Why? Because this team has lost too many games in similar position in recent years. Games that were up for grabs in the closing stages, were inevitably lost. The ‘Corkness’ that would have driven them on to victory was sadly missing.

Can we restore the ‘Corkness’ to Cork hurling? Of course we can. If the footballers can do it, why not the hurlers?

It may take the best part of a decade to do it, but we have the beginnings of the revival with the recent minor and U.21 teams. Only a lack of ‘Corkness’ cost them All-Ireland titles but the talent is there. Get the real belief back into these young players and we should see results.

What would worry me is that bringing these young players piecemeal onto the present team will blight their progress and that they, too, will be infected by this lack of real belief.

What Cork hurling needs is a real clean-out from top to bottom at management and player levels. Introduce winning coaches, winning trainers, winning players. If we have to suffer for a few more seasons through doing this, would it be any worse than watching the present team losing the important games, again and again?

Some would say the talent isn’t available in Cork at present; too many average hurlers, not enough with star potential. Rubbish. With our underage playing numbers here in Cork, the talent is always there but has the right talent always been identified and developed or are we too quick to pick the tasty, young star and try to make a winner out of him?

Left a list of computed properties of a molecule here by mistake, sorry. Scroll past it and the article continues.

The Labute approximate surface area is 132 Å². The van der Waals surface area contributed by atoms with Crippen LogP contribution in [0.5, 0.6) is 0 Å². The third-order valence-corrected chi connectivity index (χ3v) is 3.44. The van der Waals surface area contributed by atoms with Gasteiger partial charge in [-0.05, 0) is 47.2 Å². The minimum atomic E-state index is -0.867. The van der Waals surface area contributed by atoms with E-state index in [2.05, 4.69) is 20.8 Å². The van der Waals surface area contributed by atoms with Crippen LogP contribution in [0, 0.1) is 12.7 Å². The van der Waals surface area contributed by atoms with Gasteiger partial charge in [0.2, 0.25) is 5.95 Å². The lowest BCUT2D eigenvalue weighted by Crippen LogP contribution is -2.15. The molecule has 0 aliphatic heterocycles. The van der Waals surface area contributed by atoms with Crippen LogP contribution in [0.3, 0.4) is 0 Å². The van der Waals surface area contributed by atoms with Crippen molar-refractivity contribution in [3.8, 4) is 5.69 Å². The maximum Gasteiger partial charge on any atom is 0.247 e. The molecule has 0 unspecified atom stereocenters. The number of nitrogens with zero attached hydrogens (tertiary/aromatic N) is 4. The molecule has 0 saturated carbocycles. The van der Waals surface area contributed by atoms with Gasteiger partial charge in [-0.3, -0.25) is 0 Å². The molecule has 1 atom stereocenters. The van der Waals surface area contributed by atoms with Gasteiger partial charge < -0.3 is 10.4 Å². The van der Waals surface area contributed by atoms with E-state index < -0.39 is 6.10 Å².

Picking the right management, then picking the right kind of players and giving them the very best development possible, must be the goal. A lot of hard work is going into our development squads at present but is it the right kind of work? Are we developing the players as well as they are in Limerick for instance?

Limerick haven’t a fraction of the underage numbers Cork have, yet they can produce winning club teams and a winning senior team with a panel of genuine good hurlers as subs as well. Why? Because they are doing the right things at all levels within the county.

The ‘Corkness’ in Cork hurling must be introduced from the bottom up, from the nursery schools of hurling where the little players must be taught to be proud Cork hurlers. Are we promoting that pride in all our underage club teams in Cork? Pride in Cork, pride in their hurling, pride in the red jersey.

Being Cork must mean something again for our young players. It doesn’t mean being cocky, but it shouldn’t be far from it.

We must keep examining our underage competitive structure, which has failed alarmingly to provide All-Ireland winning minor teams. Yes, there has been great success from U.14 to U.16 at inter-county levels but what has gone wrong when those players come to minor level? Has anybody tried to pinpoint the reasons for this failure?

Then, we must ask serious questions about the set-up of our adult competitions and why Cork senior club teams are failing so miserably every year to win Munster and All-Ireland titles. A start has been made to solve this problem with the new club championships and, hopefully, that will see the re-emergence of Cork club teams as a real force again.

Because, until we get our clubs up to the right level, competing for All-Ireland titles, especially at senior level, then we will struggle with our county team.